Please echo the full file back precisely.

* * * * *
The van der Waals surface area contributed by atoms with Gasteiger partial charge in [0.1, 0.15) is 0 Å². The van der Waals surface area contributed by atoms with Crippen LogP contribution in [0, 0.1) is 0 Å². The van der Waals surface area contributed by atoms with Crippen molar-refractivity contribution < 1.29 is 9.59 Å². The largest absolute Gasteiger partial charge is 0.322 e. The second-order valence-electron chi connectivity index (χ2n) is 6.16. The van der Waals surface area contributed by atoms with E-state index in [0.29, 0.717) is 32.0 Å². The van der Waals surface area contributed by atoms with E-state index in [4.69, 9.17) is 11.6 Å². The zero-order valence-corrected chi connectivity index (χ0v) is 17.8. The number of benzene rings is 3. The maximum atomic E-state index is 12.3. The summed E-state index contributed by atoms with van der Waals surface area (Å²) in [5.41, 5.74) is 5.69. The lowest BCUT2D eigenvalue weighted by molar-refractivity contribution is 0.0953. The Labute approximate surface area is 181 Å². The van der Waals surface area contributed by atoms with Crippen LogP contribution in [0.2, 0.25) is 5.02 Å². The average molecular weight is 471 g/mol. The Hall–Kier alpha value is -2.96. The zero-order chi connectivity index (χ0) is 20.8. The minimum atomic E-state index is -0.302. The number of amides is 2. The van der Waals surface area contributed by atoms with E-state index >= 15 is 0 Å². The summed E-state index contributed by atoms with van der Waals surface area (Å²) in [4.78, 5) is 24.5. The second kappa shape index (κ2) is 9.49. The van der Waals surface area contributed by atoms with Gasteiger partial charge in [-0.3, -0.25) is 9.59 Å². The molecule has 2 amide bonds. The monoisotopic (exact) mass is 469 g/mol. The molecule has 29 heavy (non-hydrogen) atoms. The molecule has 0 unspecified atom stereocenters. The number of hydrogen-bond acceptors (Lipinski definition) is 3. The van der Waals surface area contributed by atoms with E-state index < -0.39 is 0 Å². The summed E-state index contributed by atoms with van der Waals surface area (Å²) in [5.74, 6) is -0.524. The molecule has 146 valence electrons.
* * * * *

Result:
The van der Waals surface area contributed by atoms with Gasteiger partial charge in [0.1, 0.15) is 0 Å². The van der Waals surface area contributed by atoms with Crippen LogP contribution in [0, 0.1) is 0 Å². The van der Waals surface area contributed by atoms with Crippen molar-refractivity contribution < 1.29 is 9.59 Å². The largest absolute Gasteiger partial charge is 0.322 e. The second-order valence-electron chi connectivity index (χ2n) is 6.16. The van der Waals surface area contributed by atoms with E-state index in [0.29, 0.717) is 32.0 Å². The van der Waals surface area contributed by atoms with E-state index in [4.69, 9.17) is 11.6 Å². The zero-order valence-corrected chi connectivity index (χ0v) is 17.8. The number of benzene rings is 3. The maximum atomic E-state index is 12.3. The summed E-state index contributed by atoms with van der Waals surface area (Å²) in [5.41, 5.74) is 5.69. The lowest BCUT2D eigenvalue weighted by molar-refractivity contribution is 0.0953. The Labute approximate surface area is 181 Å². The van der Waals surface area contributed by atoms with Crippen LogP contribution in [0.2, 0.25) is 5.02 Å². The average molecular weight is 471 g/mol. The Hall–Kier alpha value is -2.96. The zero-order chi connectivity index (χ0) is 20.8. The minimum atomic E-state index is -0.302. The number of amides is 2. The van der Waals surface area contributed by atoms with E-state index >= 15 is 0 Å². The summed E-state index contributed by atoms with van der Waals surface area (Å²) in [4.78, 5) is 24.5. The second kappa shape index (κ2) is 9.49. The van der Waals surface area contributed by atoms with Gasteiger partial charge in [-0.3, -0.25) is 9.59 Å². The molecule has 2 amide bonds. The monoisotopic (exact) mass is 469 g/mol. The molecule has 29 heavy (non-hydrogen) atoms. The molecule has 0 unspecified atom stereocenters. The number of hydrogen-bond acceptors (Lipinski definition) is 3. The van der Waals surface area contributed by atoms with E-state index < -0.39 is 0 Å². The summed E-state index contributed by atoms with van der Waals surface area (Å²) in [5.74, 6) is -0.524. The molecule has 146 valence electrons.